Advanced Data Systems Corporation Blog
The latest in all things RCM, Electronic Health Records, Radiology Information Systems, Practice Management, Medical Billing, Value-Based Care, & Healthcare IT.
The following article first appeared on Medical Laboratory Observer (MLO) on September 25th, 2018. It was written by Advanced Data System's Vice President, Marc Klar. Like virtually every other entity in healthcare today, laboratories need to stay engaged and connected with the two groups of people most important to them: their referring physicians or sources (such as hospitals or companies that require employee testing), and the laboratory’s patients.
Knowledge is power, the saying goes, and access to more information about the quality of care that we provide to patients will help improve the way we deliver healthcare in this country. To that end, the U.S. government established the Physician Quality Reporting System (PQRS) for the Centers for Medicare and Medicaid Services, or CMS. The PQRS was designed to help eligible providers provide a higher standard of care to each patient they treat, as well as to quantify their ability to meet various quality metrics.
There are many aspects of MACRA, and it's important you're familiar with all of them.
What Is EHR Software? You’ve either recently installed Electronic Health Record software at your thriving practice, or you are about to deploy an EHR for the first time. While you may be familiar with the basics of how EHR applications function, there may some features that you are unaware of or are not currently taking advantage of.
Physicians who started their practices well before the dawn of the Internet naturally have a different perspective than those doctors who grew up while the world was already online, in terms of how we communicate complex and sensitive information about patients.
Whether you have been a medical office manager for some time now or are somewhat new on the job, there is always more for you to learn about software and technology to help everything run more smoothly.
You’ve recently come to realize the importance of installing electronic health record software in your medical practice, with advantages ranging from helping your staff work more efficiently to enabling you to share information about patients more readily with consulting physicians.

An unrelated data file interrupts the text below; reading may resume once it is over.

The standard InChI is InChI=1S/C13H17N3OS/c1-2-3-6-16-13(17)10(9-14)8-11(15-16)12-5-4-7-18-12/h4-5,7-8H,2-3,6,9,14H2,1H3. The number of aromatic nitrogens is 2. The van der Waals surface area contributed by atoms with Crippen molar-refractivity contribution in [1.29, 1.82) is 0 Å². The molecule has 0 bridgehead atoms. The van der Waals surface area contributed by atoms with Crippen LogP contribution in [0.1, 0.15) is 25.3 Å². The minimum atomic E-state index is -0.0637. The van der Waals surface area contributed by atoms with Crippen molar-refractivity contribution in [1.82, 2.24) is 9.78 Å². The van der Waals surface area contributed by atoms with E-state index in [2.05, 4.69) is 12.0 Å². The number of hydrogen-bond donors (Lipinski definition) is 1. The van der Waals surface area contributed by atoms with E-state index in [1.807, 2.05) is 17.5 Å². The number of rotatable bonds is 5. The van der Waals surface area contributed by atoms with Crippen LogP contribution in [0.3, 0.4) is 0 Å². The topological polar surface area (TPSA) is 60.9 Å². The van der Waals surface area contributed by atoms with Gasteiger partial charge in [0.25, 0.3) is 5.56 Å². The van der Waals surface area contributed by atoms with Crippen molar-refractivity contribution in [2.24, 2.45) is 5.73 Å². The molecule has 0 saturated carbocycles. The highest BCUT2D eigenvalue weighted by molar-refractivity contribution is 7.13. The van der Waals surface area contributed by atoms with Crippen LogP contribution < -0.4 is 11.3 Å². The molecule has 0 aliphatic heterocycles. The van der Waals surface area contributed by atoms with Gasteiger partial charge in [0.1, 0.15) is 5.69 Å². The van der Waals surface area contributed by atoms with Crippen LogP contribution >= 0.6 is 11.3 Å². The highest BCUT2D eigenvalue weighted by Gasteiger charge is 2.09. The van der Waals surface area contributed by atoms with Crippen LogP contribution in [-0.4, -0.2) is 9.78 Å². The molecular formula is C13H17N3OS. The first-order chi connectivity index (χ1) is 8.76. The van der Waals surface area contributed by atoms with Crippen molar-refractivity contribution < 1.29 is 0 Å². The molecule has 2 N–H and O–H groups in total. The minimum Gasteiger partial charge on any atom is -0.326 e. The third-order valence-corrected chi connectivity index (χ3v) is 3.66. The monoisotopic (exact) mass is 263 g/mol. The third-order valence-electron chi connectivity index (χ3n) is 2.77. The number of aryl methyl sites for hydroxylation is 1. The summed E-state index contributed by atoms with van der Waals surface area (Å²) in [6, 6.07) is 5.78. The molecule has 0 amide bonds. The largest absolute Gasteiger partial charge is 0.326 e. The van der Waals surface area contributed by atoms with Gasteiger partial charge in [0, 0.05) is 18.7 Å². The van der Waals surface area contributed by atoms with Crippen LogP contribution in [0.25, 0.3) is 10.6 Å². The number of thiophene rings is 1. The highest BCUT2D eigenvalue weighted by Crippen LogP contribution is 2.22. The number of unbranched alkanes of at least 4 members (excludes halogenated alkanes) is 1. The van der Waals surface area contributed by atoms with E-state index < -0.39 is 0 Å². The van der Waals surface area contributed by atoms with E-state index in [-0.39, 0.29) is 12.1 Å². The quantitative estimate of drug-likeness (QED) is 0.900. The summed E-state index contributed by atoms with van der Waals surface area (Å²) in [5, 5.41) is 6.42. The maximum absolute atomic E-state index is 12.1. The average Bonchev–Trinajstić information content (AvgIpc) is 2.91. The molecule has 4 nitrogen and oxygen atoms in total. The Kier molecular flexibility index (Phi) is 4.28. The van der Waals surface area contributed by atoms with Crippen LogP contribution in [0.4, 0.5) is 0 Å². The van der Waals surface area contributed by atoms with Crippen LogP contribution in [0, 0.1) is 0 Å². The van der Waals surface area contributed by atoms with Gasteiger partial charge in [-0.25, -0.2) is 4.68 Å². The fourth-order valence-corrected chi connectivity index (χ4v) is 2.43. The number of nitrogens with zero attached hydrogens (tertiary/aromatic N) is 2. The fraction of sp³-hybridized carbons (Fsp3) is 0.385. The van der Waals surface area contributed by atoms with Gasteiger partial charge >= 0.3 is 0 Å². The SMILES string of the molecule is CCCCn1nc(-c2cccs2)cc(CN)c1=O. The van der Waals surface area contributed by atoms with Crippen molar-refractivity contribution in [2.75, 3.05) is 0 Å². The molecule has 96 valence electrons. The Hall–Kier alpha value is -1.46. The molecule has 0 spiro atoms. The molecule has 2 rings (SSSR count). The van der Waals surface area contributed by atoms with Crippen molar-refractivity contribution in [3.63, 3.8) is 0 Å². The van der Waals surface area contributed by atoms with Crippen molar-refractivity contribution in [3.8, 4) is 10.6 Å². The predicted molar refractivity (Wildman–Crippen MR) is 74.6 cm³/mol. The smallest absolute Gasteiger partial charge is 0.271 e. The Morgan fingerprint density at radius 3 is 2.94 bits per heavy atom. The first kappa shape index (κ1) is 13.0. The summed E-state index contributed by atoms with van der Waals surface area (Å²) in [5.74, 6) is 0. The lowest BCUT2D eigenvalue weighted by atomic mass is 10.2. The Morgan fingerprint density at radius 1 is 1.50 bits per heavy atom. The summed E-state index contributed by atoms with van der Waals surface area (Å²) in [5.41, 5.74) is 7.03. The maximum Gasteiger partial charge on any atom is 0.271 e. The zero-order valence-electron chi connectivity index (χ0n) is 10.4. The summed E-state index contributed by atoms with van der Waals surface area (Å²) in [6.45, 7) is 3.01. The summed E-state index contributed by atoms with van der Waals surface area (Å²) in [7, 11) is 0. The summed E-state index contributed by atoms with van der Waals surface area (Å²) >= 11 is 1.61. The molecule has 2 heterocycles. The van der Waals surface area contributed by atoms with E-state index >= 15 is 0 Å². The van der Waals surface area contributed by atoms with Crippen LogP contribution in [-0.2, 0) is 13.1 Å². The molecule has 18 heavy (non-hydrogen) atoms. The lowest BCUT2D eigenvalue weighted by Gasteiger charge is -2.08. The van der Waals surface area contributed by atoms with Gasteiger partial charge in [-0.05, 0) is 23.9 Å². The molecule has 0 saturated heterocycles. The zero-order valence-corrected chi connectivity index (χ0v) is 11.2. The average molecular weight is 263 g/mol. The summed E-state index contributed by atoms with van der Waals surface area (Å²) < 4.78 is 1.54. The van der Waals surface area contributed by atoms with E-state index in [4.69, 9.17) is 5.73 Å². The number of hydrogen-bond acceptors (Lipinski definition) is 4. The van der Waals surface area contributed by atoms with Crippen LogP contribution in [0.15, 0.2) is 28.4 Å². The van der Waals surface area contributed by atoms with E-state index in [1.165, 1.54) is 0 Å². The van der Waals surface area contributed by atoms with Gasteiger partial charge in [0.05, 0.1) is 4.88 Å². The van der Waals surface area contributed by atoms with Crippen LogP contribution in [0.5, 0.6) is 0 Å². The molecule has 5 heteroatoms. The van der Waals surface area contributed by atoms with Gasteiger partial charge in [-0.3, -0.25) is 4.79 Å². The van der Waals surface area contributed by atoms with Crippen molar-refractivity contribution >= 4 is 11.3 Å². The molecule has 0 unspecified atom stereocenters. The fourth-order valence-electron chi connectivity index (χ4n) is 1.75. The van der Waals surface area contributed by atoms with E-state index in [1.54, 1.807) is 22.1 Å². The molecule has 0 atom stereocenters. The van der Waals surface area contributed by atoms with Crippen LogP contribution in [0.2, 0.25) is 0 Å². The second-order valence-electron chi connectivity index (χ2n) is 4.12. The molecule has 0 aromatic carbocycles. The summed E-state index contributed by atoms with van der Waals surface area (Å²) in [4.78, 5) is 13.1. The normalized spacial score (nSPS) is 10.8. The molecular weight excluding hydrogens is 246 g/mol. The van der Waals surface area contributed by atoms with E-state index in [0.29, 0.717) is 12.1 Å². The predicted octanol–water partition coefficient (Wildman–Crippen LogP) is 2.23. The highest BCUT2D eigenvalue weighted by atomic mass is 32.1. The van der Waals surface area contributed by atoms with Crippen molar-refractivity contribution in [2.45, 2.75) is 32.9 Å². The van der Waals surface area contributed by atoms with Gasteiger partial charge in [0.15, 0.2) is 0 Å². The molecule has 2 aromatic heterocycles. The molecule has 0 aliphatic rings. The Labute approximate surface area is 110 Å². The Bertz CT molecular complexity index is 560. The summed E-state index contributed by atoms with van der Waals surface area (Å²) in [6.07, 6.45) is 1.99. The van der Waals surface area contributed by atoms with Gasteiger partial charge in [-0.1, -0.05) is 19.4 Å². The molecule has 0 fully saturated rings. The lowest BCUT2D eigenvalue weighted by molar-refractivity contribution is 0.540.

You run a small practice, but you have big ambitions for the healthcare services that you want to deliver to local patients. When your organization first opened its doors and you were smaller than you are today, a paper-based system for keeping track of patient records seemed like a reasonable approach. But as time goes by, you discover that what you really need to do is install electronic health records or EHR software.
It’s pretty difficult to imagine any business setting up shop today without using computers and special software for whatever industry it is set in. The same goes for the medical profession. Chances are that you either have heard of electronic health record systems and know that you need to deploy one in your practice, or you have been laboring with some kind of generic application to store patient information, and it has not been able to meet even your most basic computational requirements.
We live in an era of accelerated change with constant innovation in technology, including medical equipment, computers, and software that never stay the same for very long. While your primary focus is on providing outstanding healthcare service, you have to devote some time and attention to staying up-to-date with all your technology too, since we rely so much on devices and applications to provide medical services.
The more actionable information that you can collect on the patients you treat in your practice, the more opportunity you and your staff have to provide excellent, state-of-the-art care. These days, many medical practices are looking beyond the confines of their own data center and are starting to migrate some of their computational infrastructure into the cloud. Cloud computing services provide a range of advantages to organizations large and small, and the medical profession in particular stands to benefit a great deal because of the convenience and ease of data management.